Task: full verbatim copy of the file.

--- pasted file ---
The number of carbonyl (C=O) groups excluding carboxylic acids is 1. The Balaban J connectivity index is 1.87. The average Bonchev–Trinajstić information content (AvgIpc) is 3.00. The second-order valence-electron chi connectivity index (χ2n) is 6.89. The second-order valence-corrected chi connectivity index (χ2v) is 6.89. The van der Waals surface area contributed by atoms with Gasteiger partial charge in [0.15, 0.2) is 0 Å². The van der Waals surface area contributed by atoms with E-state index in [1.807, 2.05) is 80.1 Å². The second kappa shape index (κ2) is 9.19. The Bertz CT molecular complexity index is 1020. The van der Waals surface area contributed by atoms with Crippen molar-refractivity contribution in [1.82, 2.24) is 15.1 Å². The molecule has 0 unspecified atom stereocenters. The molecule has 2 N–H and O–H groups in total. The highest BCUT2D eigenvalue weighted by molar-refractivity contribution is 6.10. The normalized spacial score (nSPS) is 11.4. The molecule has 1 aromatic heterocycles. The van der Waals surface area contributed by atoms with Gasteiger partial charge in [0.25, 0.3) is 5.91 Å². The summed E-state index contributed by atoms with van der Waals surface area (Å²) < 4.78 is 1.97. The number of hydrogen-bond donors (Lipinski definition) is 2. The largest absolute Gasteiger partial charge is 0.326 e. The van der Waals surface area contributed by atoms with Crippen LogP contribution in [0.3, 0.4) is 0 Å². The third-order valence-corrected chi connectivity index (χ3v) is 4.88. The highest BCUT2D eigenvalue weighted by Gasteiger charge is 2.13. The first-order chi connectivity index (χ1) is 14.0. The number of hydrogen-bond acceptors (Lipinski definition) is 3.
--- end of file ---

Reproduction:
The number of carbonyl (C=O) groups excluding carboxylic acids is 1. The Balaban J connectivity index is 1.87. The average Bonchev–Trinajstić information content (AvgIpc) is 3.00. The second-order valence-electron chi connectivity index (χ2n) is 6.89. The second-order valence-corrected chi connectivity index (χ2v) is 6.89. The van der Waals surface area contributed by atoms with Gasteiger partial charge in [0.15, 0.2) is 0 Å². The van der Waals surface area contributed by atoms with E-state index in [1.807, 2.05) is 80.1 Å². The second kappa shape index (κ2) is 9.19. The Bertz CT molecular complexity index is 1020. The van der Waals surface area contributed by atoms with Crippen molar-refractivity contribution in [1.82, 2.24) is 15.1 Å². The molecule has 0 unspecified atom stereocenters. The molecule has 2 N–H and O–H groups in total. The highest BCUT2D eigenvalue weighted by molar-refractivity contribution is 6.10. The normalized spacial score (nSPS) is 11.4. The molecule has 1 aromatic heterocycles. The van der Waals surface area contributed by atoms with Gasteiger partial charge in [0.25, 0.3) is 5.91 Å². The summed E-state index contributed by atoms with van der Waals surface area (Å²) < 4.78 is 1.97. The number of hydrogen-bond donors (Lipinski definition) is 2. The largest absolute Gasteiger partial charge is 0.326 e. The van der Waals surface area contributed by atoms with Crippen LogP contribution in [0.3, 0.4) is 0 Å². The third-order valence-corrected chi connectivity index (χ3v) is 4.88. The highest BCUT2D eigenvalue weighted by Gasteiger charge is 2.13. The first-order chi connectivity index (χ1) is 14.0. The number of hydrogen-bond acceptors (Lipinski definition) is 3.